`s name has, over the last few decades, become synonymous with a handful of iconic roles. From Captain Jean-Luc Picard in Star Trek The Next Generation and Charles Xavier in the X-Men films (a role, let’s face it, he was born to play), to voicing Susie Swanson and Avery Bullock in the Family Guy universe, it’s sometimes easy to forget that Stewart is in fact a classically trained actor, having first taken to the stage with the Royal Shakespeare Company half a century ago. It was a pleasant surprise, as such, that Mr. Stewart was to return to a more serious role in his latest film, Match, written and directed by legendary playwright .

Stewart plays Tobi Powell, an aging teacher of ballet at Juilliard School of Dance, Music and in New York. Reclusive and eccentric, he is approached by a young couple allegedly doing research on a dissertation about his life in dance. Things quickly become apparent that the couple have ulterior motives however, and Powell discovers that he may in fact have fathered the young man during his drug-fueled wilderness years.


Casting director Eve Battaglia has done a fine job in recruiting the players for Belber touching and eloquent script, with Stewart putting in an intelligent and highly watchable performance as the charming old queen, obsessed with knitting and collecting his own fingernail clippings. (Watchmen, Night at the Museum) meanwhile gives a fantastic performance as the ersatz reporter. The scene in which Stewart encourages the former dancer to improve her ballet stance is wonderfully touching, and a beautiful example of the pair`s skill in their art.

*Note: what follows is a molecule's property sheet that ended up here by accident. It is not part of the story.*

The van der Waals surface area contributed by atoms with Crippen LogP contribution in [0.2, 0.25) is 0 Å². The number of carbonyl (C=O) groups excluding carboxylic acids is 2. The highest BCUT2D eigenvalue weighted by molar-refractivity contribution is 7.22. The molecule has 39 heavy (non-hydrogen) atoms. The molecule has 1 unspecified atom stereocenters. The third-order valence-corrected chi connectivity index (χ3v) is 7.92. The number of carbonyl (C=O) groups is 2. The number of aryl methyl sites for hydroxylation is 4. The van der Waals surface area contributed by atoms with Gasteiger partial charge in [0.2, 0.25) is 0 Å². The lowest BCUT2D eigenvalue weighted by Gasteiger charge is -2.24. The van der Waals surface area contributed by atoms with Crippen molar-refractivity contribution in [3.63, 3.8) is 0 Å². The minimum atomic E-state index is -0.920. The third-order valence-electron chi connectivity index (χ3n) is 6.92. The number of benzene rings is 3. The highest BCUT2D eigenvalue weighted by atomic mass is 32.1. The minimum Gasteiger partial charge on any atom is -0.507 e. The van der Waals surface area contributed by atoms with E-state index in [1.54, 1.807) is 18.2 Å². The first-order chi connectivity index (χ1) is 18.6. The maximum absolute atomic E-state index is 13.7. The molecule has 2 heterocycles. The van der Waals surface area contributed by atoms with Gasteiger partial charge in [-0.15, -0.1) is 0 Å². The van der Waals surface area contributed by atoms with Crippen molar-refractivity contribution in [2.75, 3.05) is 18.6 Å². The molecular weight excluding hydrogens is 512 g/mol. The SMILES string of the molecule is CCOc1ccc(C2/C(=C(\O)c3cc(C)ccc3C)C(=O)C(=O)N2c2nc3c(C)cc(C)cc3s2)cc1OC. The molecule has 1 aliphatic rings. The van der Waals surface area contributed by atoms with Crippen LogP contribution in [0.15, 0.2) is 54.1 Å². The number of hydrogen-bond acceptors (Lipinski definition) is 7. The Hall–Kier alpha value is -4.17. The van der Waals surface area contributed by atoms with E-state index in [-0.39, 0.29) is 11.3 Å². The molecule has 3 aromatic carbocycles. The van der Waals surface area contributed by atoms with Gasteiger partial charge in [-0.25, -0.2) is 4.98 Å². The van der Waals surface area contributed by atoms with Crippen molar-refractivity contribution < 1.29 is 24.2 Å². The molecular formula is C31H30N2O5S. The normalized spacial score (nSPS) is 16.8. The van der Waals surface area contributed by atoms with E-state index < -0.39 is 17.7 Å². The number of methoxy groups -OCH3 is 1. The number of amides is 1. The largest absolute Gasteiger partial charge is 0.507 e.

The real revelation, however, is . For so long, Lillard has been the goofball, the stoner, but his portrayal here of the abandoned child is as convincing as it is heart-wrenching. Beginning as a homophobic, misogynistic cop, Lillard`s Mike gradually comes to terms with his parentage, eventually forming a tolerant relationship with his father. Gone is Norville “Shaggy” Rogers, and instead we are presented with a mature and emotional performance of which Lillard should be proud.

`s score punctuates the film with aplomb; his delightful, meandering composition is aptly emotional without ever feeling over the top, an Belber, this being only his second motion picture, has excelled in bringing the film to life. His theatrical roots are clear, and one can’t help but think this would make an equally wonderful stage play.

Funny, touching, and utterly engaging, Match is a gentle but sure tour-de-force displaying the aptitude of three very fine actors. I shall be looking forward to seeing the further works of Mr. Belber with rapt anticipation.


4 / 5


Dir: Stephen Belber

Scr: Stephen Belber

Starring: Patrick Stewart, Matthew Lillard, Carla Gugino

Prd: , ,


Music: Sander Rosenthal

Country: USA

Year: 2014

Run Time: 92mins


Match is out on DVD and VOD on 12th October